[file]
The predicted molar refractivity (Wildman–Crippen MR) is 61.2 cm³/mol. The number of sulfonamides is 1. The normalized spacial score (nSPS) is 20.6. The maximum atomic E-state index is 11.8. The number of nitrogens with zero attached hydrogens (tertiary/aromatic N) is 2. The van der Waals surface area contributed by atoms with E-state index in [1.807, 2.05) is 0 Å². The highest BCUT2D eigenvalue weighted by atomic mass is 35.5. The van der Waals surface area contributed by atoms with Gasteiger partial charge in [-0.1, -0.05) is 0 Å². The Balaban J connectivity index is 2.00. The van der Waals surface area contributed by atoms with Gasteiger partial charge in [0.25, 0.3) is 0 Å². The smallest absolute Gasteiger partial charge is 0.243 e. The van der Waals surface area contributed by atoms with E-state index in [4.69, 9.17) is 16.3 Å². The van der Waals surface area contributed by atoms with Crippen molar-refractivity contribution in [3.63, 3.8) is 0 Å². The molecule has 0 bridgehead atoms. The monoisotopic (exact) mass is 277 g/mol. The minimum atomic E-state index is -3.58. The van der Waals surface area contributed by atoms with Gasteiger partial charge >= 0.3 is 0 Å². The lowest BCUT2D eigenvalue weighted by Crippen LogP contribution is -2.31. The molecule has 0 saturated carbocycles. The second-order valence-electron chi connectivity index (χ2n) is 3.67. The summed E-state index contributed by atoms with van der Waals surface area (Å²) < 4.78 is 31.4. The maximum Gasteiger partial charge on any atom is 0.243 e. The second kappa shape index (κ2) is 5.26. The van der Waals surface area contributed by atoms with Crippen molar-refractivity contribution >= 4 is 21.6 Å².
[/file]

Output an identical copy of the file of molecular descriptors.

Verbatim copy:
The predicted molar refractivity (Wildman–Crippen MR) is 61.2 cm³/mol. The number of sulfonamides is 1. The normalized spacial score (nSPS) is 20.6. The maximum atomic E-state index is 11.8. The number of nitrogens with zero attached hydrogens (tertiary/aromatic N) is 2. The van der Waals surface area contributed by atoms with E-state index in [1.807, 2.05) is 0 Å². The highest BCUT2D eigenvalue weighted by atomic mass is 35.5. The van der Waals surface area contributed by atoms with Gasteiger partial charge in [-0.1, -0.05) is 0 Å². The Balaban J connectivity index is 2.00. The van der Waals surface area contributed by atoms with Gasteiger partial charge in [0.25, 0.3) is 0 Å². The smallest absolute Gasteiger partial charge is 0.243 e. The van der Waals surface area contributed by atoms with E-state index in [4.69, 9.17) is 16.3 Å². The van der Waals surface area contributed by atoms with Crippen molar-refractivity contribution in [3.63, 3.8) is 0 Å². The molecule has 0 bridgehead atoms. The monoisotopic (exact) mass is 277 g/mol. The minimum atomic E-state index is -3.58. The van der Waals surface area contributed by atoms with Gasteiger partial charge >= 0.3 is 0 Å². The lowest BCUT2D eigenvalue weighted by Crippen LogP contribution is -2.31. The molecule has 0 saturated carbocycles. The second-order valence-electron chi connectivity index (χ2n) is 3.67. The summed E-state index contributed by atoms with van der Waals surface area (Å²) < 4.78 is 31.4. The maximum Gasteiger partial charge on any atom is 0.243 e. The second kappa shape index (κ2) is 5.26. The van der Waals surface area contributed by atoms with Crippen molar-refractivity contribution >= 4 is 21.6 Å².